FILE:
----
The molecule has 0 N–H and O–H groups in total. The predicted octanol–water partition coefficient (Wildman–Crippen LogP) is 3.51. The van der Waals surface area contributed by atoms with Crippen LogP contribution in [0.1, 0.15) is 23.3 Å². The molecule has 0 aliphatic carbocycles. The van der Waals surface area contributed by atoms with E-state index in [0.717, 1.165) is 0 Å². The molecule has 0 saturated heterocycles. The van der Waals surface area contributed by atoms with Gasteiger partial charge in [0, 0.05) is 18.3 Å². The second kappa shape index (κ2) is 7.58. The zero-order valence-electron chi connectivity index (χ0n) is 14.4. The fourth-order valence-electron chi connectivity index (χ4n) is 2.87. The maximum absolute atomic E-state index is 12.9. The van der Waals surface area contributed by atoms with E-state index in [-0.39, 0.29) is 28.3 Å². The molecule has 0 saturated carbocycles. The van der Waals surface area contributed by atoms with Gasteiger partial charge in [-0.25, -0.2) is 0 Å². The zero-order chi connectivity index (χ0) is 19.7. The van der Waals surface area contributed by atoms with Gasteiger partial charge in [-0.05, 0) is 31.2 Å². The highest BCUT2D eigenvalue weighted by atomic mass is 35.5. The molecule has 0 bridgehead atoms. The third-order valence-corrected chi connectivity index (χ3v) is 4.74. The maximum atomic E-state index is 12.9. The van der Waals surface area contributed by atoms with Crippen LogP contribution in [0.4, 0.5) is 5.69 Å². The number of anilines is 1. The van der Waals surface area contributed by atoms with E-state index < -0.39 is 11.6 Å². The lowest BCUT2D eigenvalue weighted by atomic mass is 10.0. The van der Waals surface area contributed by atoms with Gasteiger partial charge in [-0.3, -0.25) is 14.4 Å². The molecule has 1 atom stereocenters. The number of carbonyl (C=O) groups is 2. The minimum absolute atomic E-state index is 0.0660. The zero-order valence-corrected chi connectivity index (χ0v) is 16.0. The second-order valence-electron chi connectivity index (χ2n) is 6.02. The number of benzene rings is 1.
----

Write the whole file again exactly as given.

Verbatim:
The molecule has 0 N–H and O–H groups in total. The predicted octanol–water partition coefficient (Wildman–Crippen LogP) is 3.51. The van der Waals surface area contributed by atoms with Crippen LogP contribution in [0.1, 0.15) is 23.3 Å². The molecule has 0 aliphatic carbocycles. The van der Waals surface area contributed by atoms with E-state index in [0.717, 1.165) is 0 Å². The molecule has 0 saturated heterocycles. The van der Waals surface area contributed by atoms with Gasteiger partial charge in [0, 0.05) is 18.3 Å². The second kappa shape index (κ2) is 7.58. The zero-order valence-electron chi connectivity index (χ0n) is 14.4. The fourth-order valence-electron chi connectivity index (χ4n) is 2.87. The maximum absolute atomic E-state index is 12.9. The van der Waals surface area contributed by atoms with E-state index in [-0.39, 0.29) is 28.3 Å². The molecule has 0 saturated carbocycles. The van der Waals surface area contributed by atoms with Gasteiger partial charge in [-0.25, -0.2) is 0 Å². The zero-order chi connectivity index (χ0) is 19.7. The van der Waals surface area contributed by atoms with Gasteiger partial charge in [-0.05, 0) is 31.2 Å². The highest BCUT2D eigenvalue weighted by atomic mass is 35.5. The molecule has 0 bridgehead atoms. The third-order valence-corrected chi connectivity index (χ3v) is 4.74. The maximum atomic E-state index is 12.9. The van der Waals surface area contributed by atoms with Crippen LogP contribution in [0.4, 0.5) is 5.69 Å². The number of anilines is 1. The van der Waals surface area contributed by atoms with E-state index < -0.39 is 11.6 Å². The lowest BCUT2D eigenvalue weighted by atomic mass is 10.0. The van der Waals surface area contributed by atoms with Gasteiger partial charge in [-0.3, -0.25) is 14.4 Å². The molecule has 1 atom stereocenters. The number of carbonyl (C=O) groups is 2. The minimum absolute atomic E-state index is 0.0660. The zero-order valence-corrected chi connectivity index (χ0v) is 16.0. The second-order valence-electron chi connectivity index (χ2n) is 6.02. The number of benzene rings is 1.